We don't have sound capabilities on our camera but when T was taking this video, our neighbour was jumping up and down on the other side of the fence, chanting enthusiastically "Hey everyone! He's the best smoker ever!! He's the best smoker ever!!!"
For chicken, we use tin snips to butterfly it. The last little bit can be done with a knife. We like to cut away really large pieces of fat at the neck end. Then we liberally coat the skin with a dry spice rub. (This time, we used our version of "Old Bay seasoning")
We prepare the barbecue by lighting one side only, placing a metal pan directly on the burner of the lighted side and throwing two handfuls of dry wood chips onto the pan (some people recommend soaking the wood chips - we don't bother). We put the chicken (skin side up) on the cold side of the barbecue. We close the lid, immediately turn the heat down to low and let it smoke until the internal temperature of the meat is approximately 170F.
This chicken was ready after 2 hours of being indirect smoked.
Smoked chicken with oven roasted potatoes, steamed green beans and stir-fried beet stems & turnip. Some people want all the wings.
Luckily, others are happy to share their wing portion so they can have more vegetables.
Liberally season pork butt with a dry spice rub.
Place it fat side up on the cool side of the barbecue.
Pork butt after 2 hours of smoking the butt has an internal temperature of 170 Fahrenheit. (Those are cherry tomatoes in the top right corner - we smoked them for pasta sauce.)
Place the pork in a covered pyrex casserole to cook further to an internal temperature of 180F or more. (Some people recommend wrapping in foil but we think it's a colossal waste of foil.)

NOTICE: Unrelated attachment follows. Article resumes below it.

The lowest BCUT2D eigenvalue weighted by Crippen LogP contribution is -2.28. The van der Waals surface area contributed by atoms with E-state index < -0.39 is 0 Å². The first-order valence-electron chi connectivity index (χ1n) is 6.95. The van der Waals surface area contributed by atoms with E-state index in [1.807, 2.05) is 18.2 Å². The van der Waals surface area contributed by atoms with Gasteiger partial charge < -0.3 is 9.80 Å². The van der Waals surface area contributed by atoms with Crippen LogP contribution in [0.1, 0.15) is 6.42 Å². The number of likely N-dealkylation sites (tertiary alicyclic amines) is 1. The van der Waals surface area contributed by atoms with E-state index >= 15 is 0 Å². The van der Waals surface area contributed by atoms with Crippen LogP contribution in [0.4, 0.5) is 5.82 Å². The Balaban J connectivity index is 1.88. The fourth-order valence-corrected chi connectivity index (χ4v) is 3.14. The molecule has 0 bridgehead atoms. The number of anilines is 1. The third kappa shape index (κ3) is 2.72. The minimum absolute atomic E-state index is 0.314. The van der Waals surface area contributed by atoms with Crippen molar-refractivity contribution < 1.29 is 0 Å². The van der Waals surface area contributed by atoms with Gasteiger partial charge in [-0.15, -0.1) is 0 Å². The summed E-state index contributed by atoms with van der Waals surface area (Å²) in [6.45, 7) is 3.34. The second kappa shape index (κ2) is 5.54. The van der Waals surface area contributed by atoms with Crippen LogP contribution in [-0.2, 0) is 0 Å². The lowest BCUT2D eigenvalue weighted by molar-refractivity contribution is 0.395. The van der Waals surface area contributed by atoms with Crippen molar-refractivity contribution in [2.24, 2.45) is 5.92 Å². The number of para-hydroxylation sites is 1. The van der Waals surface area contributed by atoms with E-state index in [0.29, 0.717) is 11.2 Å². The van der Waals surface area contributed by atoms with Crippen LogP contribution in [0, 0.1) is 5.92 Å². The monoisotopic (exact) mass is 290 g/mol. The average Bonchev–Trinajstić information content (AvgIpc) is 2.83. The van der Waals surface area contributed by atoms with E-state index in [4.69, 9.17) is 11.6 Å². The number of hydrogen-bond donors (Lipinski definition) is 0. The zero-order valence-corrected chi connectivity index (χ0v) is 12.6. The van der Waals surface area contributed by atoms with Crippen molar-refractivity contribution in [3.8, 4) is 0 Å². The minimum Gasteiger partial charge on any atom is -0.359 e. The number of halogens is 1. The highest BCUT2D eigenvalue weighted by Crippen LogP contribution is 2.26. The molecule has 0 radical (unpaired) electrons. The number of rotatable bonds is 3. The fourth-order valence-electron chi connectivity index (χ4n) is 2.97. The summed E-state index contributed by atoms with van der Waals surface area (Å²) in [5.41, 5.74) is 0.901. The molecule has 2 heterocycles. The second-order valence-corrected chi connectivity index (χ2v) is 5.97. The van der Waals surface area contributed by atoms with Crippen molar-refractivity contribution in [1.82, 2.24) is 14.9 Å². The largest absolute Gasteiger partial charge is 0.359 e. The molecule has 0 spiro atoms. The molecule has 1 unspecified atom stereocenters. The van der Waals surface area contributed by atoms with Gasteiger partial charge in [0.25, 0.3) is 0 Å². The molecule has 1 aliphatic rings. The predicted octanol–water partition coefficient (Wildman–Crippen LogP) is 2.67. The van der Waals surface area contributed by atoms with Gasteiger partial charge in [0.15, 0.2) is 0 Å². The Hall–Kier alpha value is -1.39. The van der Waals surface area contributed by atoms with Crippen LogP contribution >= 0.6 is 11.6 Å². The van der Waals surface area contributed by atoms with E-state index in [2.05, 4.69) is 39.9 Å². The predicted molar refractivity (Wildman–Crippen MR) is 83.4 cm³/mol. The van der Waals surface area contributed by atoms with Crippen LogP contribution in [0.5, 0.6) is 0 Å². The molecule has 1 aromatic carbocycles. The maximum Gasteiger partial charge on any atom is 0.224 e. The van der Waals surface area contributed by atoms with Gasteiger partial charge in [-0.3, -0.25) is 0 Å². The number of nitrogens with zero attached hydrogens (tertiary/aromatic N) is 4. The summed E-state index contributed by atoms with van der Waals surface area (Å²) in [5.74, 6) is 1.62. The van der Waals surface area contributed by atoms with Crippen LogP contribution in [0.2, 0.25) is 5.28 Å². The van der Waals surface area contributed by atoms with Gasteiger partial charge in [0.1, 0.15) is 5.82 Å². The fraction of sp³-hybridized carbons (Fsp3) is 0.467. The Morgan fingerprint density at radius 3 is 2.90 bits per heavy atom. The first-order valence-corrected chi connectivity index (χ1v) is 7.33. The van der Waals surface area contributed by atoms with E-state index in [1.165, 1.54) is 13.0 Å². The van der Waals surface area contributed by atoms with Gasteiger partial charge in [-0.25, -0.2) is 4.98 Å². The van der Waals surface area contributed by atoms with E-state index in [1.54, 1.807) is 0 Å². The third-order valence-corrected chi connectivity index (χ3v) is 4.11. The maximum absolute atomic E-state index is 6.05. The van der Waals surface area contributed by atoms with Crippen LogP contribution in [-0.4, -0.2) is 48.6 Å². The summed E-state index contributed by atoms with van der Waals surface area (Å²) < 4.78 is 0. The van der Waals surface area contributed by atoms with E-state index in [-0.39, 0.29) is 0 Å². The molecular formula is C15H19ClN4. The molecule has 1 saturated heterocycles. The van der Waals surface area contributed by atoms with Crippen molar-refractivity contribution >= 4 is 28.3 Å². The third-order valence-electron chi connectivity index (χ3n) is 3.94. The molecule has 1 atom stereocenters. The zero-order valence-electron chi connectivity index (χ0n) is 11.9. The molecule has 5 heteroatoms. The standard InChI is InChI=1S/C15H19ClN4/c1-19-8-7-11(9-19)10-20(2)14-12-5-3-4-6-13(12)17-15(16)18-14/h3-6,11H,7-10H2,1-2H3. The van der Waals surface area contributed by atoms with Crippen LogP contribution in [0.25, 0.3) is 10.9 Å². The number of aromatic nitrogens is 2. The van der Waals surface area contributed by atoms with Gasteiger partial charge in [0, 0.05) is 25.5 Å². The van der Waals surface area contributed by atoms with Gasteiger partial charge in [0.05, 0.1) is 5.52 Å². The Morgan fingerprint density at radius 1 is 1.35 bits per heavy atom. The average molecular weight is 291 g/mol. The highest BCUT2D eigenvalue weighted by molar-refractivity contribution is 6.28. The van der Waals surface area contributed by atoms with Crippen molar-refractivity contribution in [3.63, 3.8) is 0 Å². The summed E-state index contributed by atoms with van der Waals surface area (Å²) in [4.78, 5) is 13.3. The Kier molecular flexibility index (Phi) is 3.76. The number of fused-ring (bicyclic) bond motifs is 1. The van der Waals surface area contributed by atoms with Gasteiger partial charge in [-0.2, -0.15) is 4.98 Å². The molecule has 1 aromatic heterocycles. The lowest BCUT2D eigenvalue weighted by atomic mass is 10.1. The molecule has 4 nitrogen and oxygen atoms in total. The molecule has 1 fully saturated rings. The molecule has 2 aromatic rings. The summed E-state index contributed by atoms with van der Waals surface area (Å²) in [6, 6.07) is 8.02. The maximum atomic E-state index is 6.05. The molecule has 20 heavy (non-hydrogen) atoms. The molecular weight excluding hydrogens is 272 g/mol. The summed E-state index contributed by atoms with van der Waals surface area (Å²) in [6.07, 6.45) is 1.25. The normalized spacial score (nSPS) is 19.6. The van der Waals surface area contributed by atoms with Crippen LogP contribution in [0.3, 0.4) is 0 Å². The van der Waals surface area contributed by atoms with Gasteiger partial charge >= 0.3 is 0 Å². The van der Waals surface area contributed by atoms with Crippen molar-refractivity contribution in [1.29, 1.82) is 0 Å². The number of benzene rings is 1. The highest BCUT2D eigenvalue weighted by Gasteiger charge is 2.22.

Reserve any of the juices that accumulate in the bottom of the casserole during this last part of the smoking process. They are full of fatty flavour and should be poured over the meat after it's cut up on the plate. After letting it rest on the plate for a short time, slice the meat thinly.
Pour the reserved juice over the meat after it's cut up on the plate. Toss and allow to sit for a few minutes. The meat will absorb the juice.
The salmon were lightly coated in teriyaki sauce before being smoked. The mackerel were simply cleaned. In 55 minutes the fish was done; the salmon had an internal temperature of 140F and the mackerel's internal temperature was 145F. I love how the mackerel skin actually turns burnished gold after being smoked.
We had plenty of fish left over so another night, we served it with capers and olive oil on slices of toasted Portuguese corn bread.
We got the fish at our favorite Osler Street Fish Market, bicycling along a newly built bicycle trail that runs alongside some unused railway tracks. (Public access to the path is just between the houses and the Osler Fish sign - go to maps.google.ca and key in "Osler Fish Warehouse, Osler Street, Toronto M6P 4A2" to see more map details.)
Smoked salmon, onions, capers and dill on spaghettini. And olive oil too. Of course.
When Katie of "Thyme for cooking" (thyme2.typepad.com) commented on our smoked pork, she asked if we had tried her smoked pasta yet. We hadn't at the time but we knew we needed to. And as you can see from this photo, we were right to try it. Macaroni and cheese will never be the same....
This was most wonderful. Thank you, Katie!